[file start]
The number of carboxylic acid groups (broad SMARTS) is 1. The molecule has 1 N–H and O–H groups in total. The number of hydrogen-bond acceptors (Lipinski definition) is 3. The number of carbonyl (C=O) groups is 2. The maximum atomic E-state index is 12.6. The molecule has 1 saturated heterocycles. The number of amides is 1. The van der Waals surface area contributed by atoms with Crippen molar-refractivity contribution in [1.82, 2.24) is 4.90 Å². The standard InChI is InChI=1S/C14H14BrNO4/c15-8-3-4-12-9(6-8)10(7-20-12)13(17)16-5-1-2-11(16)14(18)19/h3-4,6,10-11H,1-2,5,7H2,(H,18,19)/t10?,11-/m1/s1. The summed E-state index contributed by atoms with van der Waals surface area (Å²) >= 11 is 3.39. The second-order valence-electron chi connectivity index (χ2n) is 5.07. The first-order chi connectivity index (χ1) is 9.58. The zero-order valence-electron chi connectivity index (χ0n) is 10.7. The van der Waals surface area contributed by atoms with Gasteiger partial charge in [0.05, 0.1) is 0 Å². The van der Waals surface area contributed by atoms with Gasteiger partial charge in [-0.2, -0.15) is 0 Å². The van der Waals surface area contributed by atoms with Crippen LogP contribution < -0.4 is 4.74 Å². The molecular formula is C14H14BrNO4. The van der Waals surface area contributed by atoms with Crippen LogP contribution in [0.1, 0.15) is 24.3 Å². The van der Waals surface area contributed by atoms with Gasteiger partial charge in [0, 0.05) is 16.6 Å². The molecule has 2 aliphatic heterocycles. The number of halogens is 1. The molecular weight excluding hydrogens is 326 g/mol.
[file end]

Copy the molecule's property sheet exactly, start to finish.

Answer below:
The number of carboxylic acid groups (broad SMARTS) is 1. The molecule has 1 N–H and O–H groups in total. The number of hydrogen-bond acceptors (Lipinski definition) is 3. The number of carbonyl (C=O) groups is 2. The maximum atomic E-state index is 12.6. The molecule has 1 saturated heterocycles. The number of amides is 1. The van der Waals surface area contributed by atoms with Crippen molar-refractivity contribution in [1.82, 2.24) is 4.90 Å². The standard InChI is InChI=1S/C14H14BrNO4/c15-8-3-4-12-9(6-8)10(7-20-12)13(17)16-5-1-2-11(16)14(18)19/h3-4,6,10-11H,1-2,5,7H2,(H,18,19)/t10?,11-/m1/s1. The summed E-state index contributed by atoms with van der Waals surface area (Å²) >= 11 is 3.39. The second-order valence-electron chi connectivity index (χ2n) is 5.07. The first-order chi connectivity index (χ1) is 9.58. The zero-order valence-electron chi connectivity index (χ0n) is 10.7. The van der Waals surface area contributed by atoms with Gasteiger partial charge in [0.05, 0.1) is 0 Å². The van der Waals surface area contributed by atoms with Gasteiger partial charge in [-0.2, -0.15) is 0 Å². The van der Waals surface area contributed by atoms with Crippen LogP contribution < -0.4 is 4.74 Å². The molecular formula is C14H14BrNO4. The van der Waals surface area contributed by atoms with Crippen LogP contribution in [0.1, 0.15) is 24.3 Å². The van der Waals surface area contributed by atoms with Gasteiger partial charge in [0, 0.05) is 16.6 Å². The molecule has 2 aliphatic heterocycles. The number of halogens is 1. The molecular weight excluding hydrogens is 326 g/mol.